In the end, mountains of clinical research have established the safety and effectiveness of long-term stimulant use in the treatment of ADHD. Indeed, magnetic resonance imaging studies (MRIs) suggest that long-term treatment with amphetamine or methylphenidate actually decreases physical abnormalities in brain structure and function.
That’s all for this week’s segment of Drug of the Month. Next week, Sam will be back with current news, trends, and events surrounding Ritalin.
Now it’s time for the fourth and final installment of September’s Drug of the Month. This month, we’ve been looking at methylphenidate, more commonly known under the brand name Ritalin, starting off with an intro, the science, and history of the drug. Today, I’ll be wrapping up our focus on methylphenidate by addressing some current trends and news in the usage and discussion around Ritalin.
As Rachelle explained last week in our history segment, methylphenidate was first synthesized in 1944, and first licensed by the FDA in 1955. It began as a drug with a relatively small patient population, but its use steadily grew and has exploded in recent decades. Now, 60 years after it was first approved as a medicine, about 4% of American adults say they have used methylphenidate at some point in their lives, according to the National Survey on Drug Use and Health. This has coincided with the growth of ADHD diagnoses, which account for the vast majority of prescriptions in comparison to methylphenidate’s use for treating narcolepsy. The drug accounts for about 23% of ADHD prescriptions in the United States, less than Adderall, which has 38%, but more than Vyvanse, which only has 16%.
While methylphenidate is prescribed to both children and adults, much more attention and controversy has followed the huge growth in prescriptions to youth in the United States. About six million children, which is 15% of the country’s kids, are now diagnosed with ADHD. Among boys, that number jumps up to 20%. This has attracted much attention, and while nearly everyone agrees that the diagnosis and medication is correct and helpful for many children, there is a range of opinion on how many actually need to be treated with pharmaceuticals, with some defending the current diagnosis rate and others saying it should only be about 5%, not 15.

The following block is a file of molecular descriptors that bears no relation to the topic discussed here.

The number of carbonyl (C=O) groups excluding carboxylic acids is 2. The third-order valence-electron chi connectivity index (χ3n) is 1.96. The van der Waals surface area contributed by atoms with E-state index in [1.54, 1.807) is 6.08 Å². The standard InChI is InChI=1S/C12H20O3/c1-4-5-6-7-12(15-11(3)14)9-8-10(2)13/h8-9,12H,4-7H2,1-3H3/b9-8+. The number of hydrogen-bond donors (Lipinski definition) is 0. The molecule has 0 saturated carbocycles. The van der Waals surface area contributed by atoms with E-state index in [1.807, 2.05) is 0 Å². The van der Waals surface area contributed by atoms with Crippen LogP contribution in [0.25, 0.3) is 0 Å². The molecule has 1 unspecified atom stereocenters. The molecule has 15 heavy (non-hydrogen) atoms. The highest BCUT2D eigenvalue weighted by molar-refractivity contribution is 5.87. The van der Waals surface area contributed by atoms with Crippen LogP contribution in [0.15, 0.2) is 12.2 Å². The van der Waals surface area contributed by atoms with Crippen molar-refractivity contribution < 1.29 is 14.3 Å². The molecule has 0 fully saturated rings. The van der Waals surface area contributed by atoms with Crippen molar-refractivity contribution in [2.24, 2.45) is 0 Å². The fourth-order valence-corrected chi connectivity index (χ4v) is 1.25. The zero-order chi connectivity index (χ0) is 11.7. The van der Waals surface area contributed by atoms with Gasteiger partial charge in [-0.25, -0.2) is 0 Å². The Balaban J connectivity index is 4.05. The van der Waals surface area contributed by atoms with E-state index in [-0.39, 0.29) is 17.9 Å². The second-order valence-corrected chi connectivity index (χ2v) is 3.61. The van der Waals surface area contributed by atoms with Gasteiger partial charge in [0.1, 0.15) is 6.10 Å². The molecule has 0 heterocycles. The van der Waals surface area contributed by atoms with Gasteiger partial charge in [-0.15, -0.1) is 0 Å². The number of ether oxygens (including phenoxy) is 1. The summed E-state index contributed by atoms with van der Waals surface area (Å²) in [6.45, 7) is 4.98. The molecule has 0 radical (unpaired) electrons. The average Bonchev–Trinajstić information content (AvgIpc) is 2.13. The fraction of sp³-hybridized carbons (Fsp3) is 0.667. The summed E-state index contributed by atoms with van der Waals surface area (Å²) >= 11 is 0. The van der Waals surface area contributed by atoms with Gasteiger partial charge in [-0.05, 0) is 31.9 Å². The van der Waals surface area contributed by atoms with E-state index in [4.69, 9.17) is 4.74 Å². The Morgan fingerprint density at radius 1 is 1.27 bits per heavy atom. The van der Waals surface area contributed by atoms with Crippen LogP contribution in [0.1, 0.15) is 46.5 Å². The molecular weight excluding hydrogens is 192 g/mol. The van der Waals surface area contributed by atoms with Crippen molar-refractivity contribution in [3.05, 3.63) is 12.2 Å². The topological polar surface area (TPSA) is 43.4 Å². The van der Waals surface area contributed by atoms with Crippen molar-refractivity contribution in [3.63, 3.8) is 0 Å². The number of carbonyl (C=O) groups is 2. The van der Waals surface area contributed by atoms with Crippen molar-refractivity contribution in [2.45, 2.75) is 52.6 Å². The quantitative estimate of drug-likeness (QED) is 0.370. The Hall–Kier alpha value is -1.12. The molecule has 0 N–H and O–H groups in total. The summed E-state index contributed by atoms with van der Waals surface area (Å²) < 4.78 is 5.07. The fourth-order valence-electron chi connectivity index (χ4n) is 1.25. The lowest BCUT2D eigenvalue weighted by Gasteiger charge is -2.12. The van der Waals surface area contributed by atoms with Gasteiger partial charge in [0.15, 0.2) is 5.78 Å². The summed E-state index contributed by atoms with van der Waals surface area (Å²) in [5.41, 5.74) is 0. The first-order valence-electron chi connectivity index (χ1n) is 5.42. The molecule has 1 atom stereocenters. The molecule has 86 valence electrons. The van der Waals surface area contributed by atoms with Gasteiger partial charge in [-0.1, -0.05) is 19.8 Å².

Just this month, a new book on the subject came out, entitled “ADHD Nation: Children, Doctors, Big Pharma, and the Making of an American Epidemic.” It chronicles the origins of the drugs, controversies in its marketing and research, and includes many interviews with people involved in making methylphenidate as popular as it is today.
With our massive pharmaceutical industry and the large numbers of people diagnosed with ADHD, this surge in global methylphenidate production and consumption has been driven largely by the United States. But other countries have started to go in the same direction, with prescriptions for methylphenidate and other ADHD drugs doubling over the past decade in the United Kingdom, totaling nearly a million prescriptions in a country with only 64 million people. This is less than in the United States, but perhaps surprisingly, the US is not the #1 prescriber — that distinction goes to Iceland, at least when you’re doing it on a per capita basis. In Iceland, there are 15 daily doses of methylphenidate per 1,000 inhabitants, nearly double the 8 doses per 1,000 Americans.
Partly driven by, and partly driving, this surge in methylphenidate prescriptions is a growing variety of methods to consume the drug. Originally marketed in a capsule, methylphenidate is now available in a wide variety of forms, including a chewable formulation called QuilliChew that was approved by the FDA in December 2015. This, of course, fed into the controversy around its use, with supporters seeing it as a convenient way to deliver medicine to children, and critics seeing it as a way to make over-medication easier and more enjoyable.
Aside from the ongoing controversy over ADHD in children, methylphenidate was also in the national discussion earlier this month, when Russian hackers stole medical records from the World Anti-Doping Association (WADA) and published them online. These included the records of multiple Olympic athletes, such as American gymnast Simone Biles, whose records showed she had tested positive for methylphenidate. After this got out there, she came out as having ADHD, saying she’d been taking methylphenidate since she was a child, a fact confirmed by the WADA. She then struck back against people who criticized her, saying “Having ADHD, and taking medicine for it is nothing to be ashamed of, nothing that I’m afraid to let people know.”
And that’s all for the our look into the recent trends and current events around methylphenidate, also known as Ritalin. We’ll be back next week with a brand new drug to talk about for the month of October.